Sit in Vajrasana. Inhale and use elbows to bend backwards . Place palms adjacent to ears and bend head backwards such that it rests on the crown. Place hands on the thighs. Relax and Hold.
Supta Vajrasana - Variation
Instead of placing hands on thighs, fold them behind the head and relax.
Supta Vajrasana (reclined thunderbolt pose)
1. Sit in vajrasana.
2. Slowly bend back, taking the support of first the right elbow and arm and then the left.
3. Bring the top of the head to the ground, arching the back.
4. Place the hands on the thighs.
5. Try to keep the knees in contact with the floor. If necessary, separate the knees. Care should be taken not to strain the muscles and ligaments of the thighs and knees by forcing the knees to touch the ground in the final position.
6. Close the eyes and relax the body. Breathe deeply and slowly in the final position.
7. Return to the starting position in the reverse order, breathing in and taking the support of the elbows and arms.
8. Never leave the final position by straightening the legs first; this may dislocate the knee joints. Return to vajrasana first and then straighten the legs.
Note: While holding, maintain normal breathing.
Breathing: Deep and slow.
Duration: For physical benefits, up to one minute is sufficient. For spiritual benefits, practise for longer periods. Beginners should start with only a few seconds in the final position, increasing the duration slowly.
Physical - on the lower back, abdomen or breath.
Spiritual - on swadhisthana, anahata or vishuddhi chakra.
Sequence: Follow supta vajrasana with a forward bending asana.
Contra-indications: This posture should not be practised by people suffering from sciatica, slipped disc, sacral ailments or knee complaints.
Benefits: This asana massages the abdominal organs alleviating digestive ailments and constipation. It tones the spinal nerves, makes the back flexible and realigns rounded shoulders. The nerves in the neck and the thyroid gland are particularly influenced. The chest is stretched and expanded to full capacity, filling the lungs and bringing more oxygen into the system. It is beneficial for those suffering from asthma, bronchitis and other lung ailments. It loosens up the legs in preparation for sitting in meditation asanas. It enhances creativity and intelligence and redirects sexual energy to the brain for spiritual purposes.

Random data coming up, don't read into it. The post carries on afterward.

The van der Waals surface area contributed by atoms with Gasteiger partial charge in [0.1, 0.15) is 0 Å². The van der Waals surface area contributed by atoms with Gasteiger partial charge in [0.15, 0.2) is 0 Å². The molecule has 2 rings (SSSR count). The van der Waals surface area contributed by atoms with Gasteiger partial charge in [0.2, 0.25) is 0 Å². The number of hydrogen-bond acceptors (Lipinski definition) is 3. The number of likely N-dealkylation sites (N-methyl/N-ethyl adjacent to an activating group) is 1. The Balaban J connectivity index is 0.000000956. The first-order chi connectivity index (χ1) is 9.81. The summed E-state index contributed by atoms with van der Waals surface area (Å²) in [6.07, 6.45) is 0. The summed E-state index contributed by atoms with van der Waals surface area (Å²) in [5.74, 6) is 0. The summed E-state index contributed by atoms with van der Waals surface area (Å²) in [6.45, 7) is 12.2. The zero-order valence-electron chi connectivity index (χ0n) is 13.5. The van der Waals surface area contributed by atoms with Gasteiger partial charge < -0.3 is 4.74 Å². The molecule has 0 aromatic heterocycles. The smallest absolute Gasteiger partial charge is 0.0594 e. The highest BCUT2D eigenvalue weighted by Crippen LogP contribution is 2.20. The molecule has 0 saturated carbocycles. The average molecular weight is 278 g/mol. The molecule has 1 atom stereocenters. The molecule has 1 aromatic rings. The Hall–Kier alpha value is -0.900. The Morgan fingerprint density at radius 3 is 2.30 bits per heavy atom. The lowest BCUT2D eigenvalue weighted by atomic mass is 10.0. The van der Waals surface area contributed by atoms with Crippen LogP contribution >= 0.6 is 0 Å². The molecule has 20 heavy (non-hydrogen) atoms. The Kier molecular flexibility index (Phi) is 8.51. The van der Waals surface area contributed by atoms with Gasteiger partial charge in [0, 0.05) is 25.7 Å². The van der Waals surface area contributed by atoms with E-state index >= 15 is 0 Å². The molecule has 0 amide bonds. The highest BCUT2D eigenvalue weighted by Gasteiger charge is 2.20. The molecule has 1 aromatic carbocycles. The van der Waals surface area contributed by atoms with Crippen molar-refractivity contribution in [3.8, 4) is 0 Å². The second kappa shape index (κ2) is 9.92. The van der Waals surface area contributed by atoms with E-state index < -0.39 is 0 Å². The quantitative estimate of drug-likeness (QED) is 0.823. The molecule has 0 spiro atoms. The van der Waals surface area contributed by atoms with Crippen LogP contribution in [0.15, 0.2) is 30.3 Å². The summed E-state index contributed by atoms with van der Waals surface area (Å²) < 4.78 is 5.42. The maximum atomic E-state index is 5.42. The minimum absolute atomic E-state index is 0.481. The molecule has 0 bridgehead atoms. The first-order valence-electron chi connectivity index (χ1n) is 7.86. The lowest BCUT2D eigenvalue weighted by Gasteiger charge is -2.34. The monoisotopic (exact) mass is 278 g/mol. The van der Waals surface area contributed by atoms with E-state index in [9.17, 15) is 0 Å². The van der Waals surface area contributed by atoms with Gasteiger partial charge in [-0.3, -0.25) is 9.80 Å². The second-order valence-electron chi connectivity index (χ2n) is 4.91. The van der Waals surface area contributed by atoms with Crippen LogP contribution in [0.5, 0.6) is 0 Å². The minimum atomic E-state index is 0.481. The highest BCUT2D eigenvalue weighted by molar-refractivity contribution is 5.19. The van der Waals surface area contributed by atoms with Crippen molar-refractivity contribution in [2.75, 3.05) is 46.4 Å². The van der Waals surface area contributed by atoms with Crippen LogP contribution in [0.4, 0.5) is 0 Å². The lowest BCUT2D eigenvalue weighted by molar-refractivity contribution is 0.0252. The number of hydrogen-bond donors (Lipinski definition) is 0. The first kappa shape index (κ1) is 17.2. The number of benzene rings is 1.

Note: The Sanskrit word supta means 'sleeping' and vajra refers to the nerve and energy pathway which connects the sexual organs to the brain.
Variation: This method is the same as described for the basic form, except that the back of the head, instead of the top, is placed on the floor in the final position. Join the hands together and place them under the back of the head, or fold the arms comfortably above the head. Try to keep the knees on the ground. Close the eyes and relax the whole body.
Breathing: Deep and slow in the final position.
Benefits: This is an important variation which intensifies the stretch of the abdominal region.
Practice note: The basic form and the variation may be performed one after the other, spending half the time in each pose.